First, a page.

Browse by author
Lookup NU author(s): Professor Anne Dickinson,
Dr Peter Middleton
Full text for this publication is not currently held within this repository. Alternative links are provided below where available.
Analysis of non-histocompatibility leucocyte antigen (HLA) functional genomics, together with conventional risk factors in haematopoietic stem cell transplantation (HSCT) can lead to predicting outcome in HLA-matched sibling transplant recipients. Polymorphisms of cytokine genes including tumour necrosis factor α, interleukin-10, interferon γ and interleukin (IL)-6, associate with more severe acute graft-versws-host disease (aGvHD). Donor genotype for IL-1 receptor antagonist (IL-IRa) has been associated with reduced aGvHD severity. Other genotypes (patient IL-IRa, IL-6 and donor IL-1α) have been associated with chronic GvHD, or overall survival (Vitamin D receptor and oestrogen receptor). Polymorphisms within genes associated with host defence/inflammatory responses (mannose binding lectin genes, myeloperoxidase genes and the FCγ receptors) have been associated with infections. Polymorphisms of pharmacogenes, such as methylenetetrahydrofolate-reductase, have been associated with aGvHD and other post-transplant complications. The NOD2 gene polymorphism, associated with Crohn's disease, has been shown to be associated with risk of gut GvHD. The majority of the studies have been carried out in single centre HLA-matched sibling cohorts and in relatively few matched unrelated donor transplants. This review gives an overall perspective of the current field of non-HLA genetics with regard to HSCT outcome, clinical relevance and potential application of the results to clinical management of HSCT.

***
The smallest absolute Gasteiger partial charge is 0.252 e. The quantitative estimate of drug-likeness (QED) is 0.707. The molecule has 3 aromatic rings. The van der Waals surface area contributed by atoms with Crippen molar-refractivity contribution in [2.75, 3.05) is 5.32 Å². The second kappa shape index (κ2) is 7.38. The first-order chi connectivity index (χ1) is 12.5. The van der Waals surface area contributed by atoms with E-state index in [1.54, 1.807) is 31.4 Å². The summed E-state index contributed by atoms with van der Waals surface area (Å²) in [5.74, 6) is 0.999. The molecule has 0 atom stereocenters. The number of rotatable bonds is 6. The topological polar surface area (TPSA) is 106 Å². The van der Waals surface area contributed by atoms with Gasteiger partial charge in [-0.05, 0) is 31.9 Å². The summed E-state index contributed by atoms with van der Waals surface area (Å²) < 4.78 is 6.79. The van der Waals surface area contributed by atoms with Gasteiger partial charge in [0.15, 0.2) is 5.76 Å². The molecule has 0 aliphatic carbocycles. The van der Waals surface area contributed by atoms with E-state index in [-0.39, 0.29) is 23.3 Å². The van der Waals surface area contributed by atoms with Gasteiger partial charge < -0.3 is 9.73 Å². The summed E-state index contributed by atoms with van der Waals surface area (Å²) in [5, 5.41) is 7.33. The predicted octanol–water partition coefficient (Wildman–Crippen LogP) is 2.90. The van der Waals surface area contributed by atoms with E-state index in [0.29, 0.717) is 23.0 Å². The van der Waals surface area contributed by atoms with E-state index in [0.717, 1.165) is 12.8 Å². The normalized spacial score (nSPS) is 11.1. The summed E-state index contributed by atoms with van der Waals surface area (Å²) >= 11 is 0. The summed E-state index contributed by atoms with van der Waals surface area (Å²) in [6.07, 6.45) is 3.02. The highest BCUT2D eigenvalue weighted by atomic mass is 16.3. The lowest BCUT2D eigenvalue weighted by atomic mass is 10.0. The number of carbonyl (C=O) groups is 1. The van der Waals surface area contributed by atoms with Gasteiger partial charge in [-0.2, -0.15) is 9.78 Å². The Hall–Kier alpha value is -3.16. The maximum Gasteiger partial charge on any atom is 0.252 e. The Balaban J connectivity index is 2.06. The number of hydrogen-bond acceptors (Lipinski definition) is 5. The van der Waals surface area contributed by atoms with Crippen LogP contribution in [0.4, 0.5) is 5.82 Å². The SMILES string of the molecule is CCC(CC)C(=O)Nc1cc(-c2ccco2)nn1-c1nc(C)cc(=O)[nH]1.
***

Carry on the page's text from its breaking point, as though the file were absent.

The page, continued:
Author(s): Dickinson AM, Middleton PG, Rocha V, Gluckman E, Holler E
Publication type: Review
Publication status: Published
Journal: British Journal of Haematology
ISSN (print): 0007-1048
ISSN (electronic): 1365-2141
PubMed id: 15566351